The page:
The International Chamber of Commerce has ruled that Volkswagen should sell its current 19.9% stake in the Japanese car maker, bringing to a close a legal dispute dating back to 2011 and the two firms’ partnership, which first began in 2009.
Originally it was thought that Volkswagen would use the partnership to launch a new Up-based microcar for the Asian market. The brief for the project, according to Volkswagen, was “to cooperate on the joint development of innovative and eco-friendly budget cars and on expanding their presence in dynamic emerging automotive markets”.
As part of the legal dispute, Suzuki alleged that Volkswagen tried to suppress its interests by representing it as a subsidiary of the VolkswagenGroup, while VW was said to have been angered when Suzuki signed a deal with Fiat for the supply of diesel engines.
When asked whether his company would consider working with Volkswagen again, Suzuki chairman Osamu Suzuki said: “You will not remarry someone you have divorced.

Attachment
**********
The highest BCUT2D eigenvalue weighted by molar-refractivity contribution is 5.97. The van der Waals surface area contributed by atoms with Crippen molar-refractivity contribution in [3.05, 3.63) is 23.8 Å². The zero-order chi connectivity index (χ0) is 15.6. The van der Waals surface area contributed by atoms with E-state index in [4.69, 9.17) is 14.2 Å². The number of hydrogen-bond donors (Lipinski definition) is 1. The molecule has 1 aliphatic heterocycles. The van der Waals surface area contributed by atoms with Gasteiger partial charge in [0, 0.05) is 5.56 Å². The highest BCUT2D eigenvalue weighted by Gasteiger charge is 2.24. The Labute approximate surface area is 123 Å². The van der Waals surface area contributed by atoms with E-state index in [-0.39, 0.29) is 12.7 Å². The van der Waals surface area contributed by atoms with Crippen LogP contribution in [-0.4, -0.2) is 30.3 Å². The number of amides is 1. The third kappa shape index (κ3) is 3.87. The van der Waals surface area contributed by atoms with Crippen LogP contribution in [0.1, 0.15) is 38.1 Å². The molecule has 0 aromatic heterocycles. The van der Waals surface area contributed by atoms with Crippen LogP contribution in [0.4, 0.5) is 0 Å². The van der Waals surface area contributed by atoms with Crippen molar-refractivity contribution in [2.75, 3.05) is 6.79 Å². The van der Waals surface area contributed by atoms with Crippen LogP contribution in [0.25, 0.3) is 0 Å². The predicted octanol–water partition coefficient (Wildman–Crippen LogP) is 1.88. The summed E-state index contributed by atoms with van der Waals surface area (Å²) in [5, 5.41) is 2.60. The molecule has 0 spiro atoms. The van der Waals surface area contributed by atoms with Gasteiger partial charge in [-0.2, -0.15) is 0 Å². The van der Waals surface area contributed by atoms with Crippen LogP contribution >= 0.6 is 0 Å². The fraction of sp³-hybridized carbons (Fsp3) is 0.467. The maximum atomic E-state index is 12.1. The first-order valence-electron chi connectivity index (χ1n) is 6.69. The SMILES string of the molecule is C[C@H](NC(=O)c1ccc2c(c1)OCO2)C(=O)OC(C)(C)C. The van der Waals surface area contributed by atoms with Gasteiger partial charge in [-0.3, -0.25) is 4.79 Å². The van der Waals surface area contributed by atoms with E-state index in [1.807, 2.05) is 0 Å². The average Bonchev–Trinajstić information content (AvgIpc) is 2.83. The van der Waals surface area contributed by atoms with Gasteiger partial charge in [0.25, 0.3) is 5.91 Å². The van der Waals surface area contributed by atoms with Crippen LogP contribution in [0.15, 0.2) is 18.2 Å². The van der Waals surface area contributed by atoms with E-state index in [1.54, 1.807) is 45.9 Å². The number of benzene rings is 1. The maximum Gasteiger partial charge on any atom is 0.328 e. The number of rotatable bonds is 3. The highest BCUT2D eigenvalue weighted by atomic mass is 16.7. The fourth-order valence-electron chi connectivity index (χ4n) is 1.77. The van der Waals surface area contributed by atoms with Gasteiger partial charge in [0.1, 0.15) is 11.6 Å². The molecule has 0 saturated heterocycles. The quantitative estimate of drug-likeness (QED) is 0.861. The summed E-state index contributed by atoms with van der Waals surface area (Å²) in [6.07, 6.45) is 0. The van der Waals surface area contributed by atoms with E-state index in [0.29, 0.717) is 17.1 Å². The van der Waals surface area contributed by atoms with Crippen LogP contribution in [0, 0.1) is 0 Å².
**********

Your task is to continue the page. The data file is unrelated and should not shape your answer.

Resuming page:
“It used to feel as if a small bone were stuck in my throat. I feel so refreshed now.”
Suzuki will now attempt to buy back its shares from Volkswagen, which analysts have told Reuters could be worth about £2.5 billion.
In a statement, Volkswagen said it “welcomes the clarity” given by the ruling.
Despite the formal dissolution of its partnership with Suzuki, Volkswagen is moving ahead with plans to launch its own budget brand for the Asian market.
The first vehicles to launch under the new brand, which is as yet un-named, will be seen in 2018. The initial line-up will include an SUV, a hatchback and a saloon. All three will be sold in China with starting prices ranging from €8-11,000 (£5670-£7800).
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